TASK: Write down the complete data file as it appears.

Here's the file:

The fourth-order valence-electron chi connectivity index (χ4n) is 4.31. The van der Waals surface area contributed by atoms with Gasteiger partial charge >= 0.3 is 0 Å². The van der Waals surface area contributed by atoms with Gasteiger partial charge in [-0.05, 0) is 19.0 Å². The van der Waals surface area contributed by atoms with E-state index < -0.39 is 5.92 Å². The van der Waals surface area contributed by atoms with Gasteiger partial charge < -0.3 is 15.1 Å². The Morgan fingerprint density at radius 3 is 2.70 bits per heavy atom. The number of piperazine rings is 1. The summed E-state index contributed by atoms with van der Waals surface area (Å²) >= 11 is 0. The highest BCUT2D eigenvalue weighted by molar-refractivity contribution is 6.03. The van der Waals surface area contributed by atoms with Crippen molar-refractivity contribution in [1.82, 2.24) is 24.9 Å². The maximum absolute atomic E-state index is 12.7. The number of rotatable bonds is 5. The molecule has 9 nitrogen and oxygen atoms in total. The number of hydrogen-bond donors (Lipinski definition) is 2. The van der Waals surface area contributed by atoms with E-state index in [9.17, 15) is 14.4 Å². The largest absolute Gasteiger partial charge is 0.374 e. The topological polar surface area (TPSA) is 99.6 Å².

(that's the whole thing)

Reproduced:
The fourth-order valence-electron chi connectivity index (χ4n) is 4.31. The van der Waals surface area contributed by atoms with Gasteiger partial charge >= 0.3 is 0 Å². The van der Waals surface area contributed by atoms with Gasteiger partial charge in [-0.05, 0) is 19.0 Å². The van der Waals surface area contributed by atoms with E-state index < -0.39 is 5.92 Å². The van der Waals surface area contributed by atoms with Gasteiger partial charge < -0.3 is 15.1 Å². The Morgan fingerprint density at radius 3 is 2.70 bits per heavy atom. The number of piperazine rings is 1. The summed E-state index contributed by atoms with van der Waals surface area (Å²) >= 11 is 0. The highest BCUT2D eigenvalue weighted by molar-refractivity contribution is 6.03. The van der Waals surface area contributed by atoms with Crippen molar-refractivity contribution in [1.82, 2.24) is 24.9 Å². The maximum absolute atomic E-state index is 12.7. The number of rotatable bonds is 5. The molecule has 9 nitrogen and oxygen atoms in total. The number of hydrogen-bond donors (Lipinski definition) is 2. The van der Waals surface area contributed by atoms with E-state index in [9.17, 15) is 14.4 Å². The largest absolute Gasteiger partial charge is 0.374 e. The topological polar surface area (TPSA) is 99.6 Å².